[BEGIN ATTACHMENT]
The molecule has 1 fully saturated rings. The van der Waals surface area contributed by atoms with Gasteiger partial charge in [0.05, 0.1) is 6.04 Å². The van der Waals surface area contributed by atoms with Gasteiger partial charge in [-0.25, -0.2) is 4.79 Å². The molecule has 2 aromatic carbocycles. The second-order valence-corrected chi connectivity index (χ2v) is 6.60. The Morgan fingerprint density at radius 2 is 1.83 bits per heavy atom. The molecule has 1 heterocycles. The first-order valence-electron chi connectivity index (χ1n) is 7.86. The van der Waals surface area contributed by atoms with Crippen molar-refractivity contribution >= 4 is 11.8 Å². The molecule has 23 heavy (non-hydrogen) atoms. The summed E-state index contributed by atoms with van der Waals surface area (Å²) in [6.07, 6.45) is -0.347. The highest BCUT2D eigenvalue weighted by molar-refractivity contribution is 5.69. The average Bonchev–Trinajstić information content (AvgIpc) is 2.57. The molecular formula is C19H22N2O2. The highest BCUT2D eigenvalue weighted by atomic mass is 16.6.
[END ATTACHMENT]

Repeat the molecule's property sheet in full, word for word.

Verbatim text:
The molecule has 1 fully saturated rings. The van der Waals surface area contributed by atoms with Gasteiger partial charge in [0.05, 0.1) is 6.04 Å². The van der Waals surface area contributed by atoms with Gasteiger partial charge in [-0.25, -0.2) is 4.79 Å². The molecule has 2 aromatic carbocycles. The second-order valence-corrected chi connectivity index (χ2v) is 6.60. The Morgan fingerprint density at radius 2 is 1.83 bits per heavy atom. The molecule has 1 heterocycles. The first-order valence-electron chi connectivity index (χ1n) is 7.86. The van der Waals surface area contributed by atoms with Crippen molar-refractivity contribution >= 4 is 11.8 Å². The molecule has 23 heavy (non-hydrogen) atoms. The summed E-state index contributed by atoms with van der Waals surface area (Å²) in [6.07, 6.45) is -0.347. The highest BCUT2D eigenvalue weighted by molar-refractivity contribution is 5.69. The average Bonchev–Trinajstić information content (AvgIpc) is 2.57. The molecular formula is C19H22N2O2. The highest BCUT2D eigenvalue weighted by atomic mass is 16.6.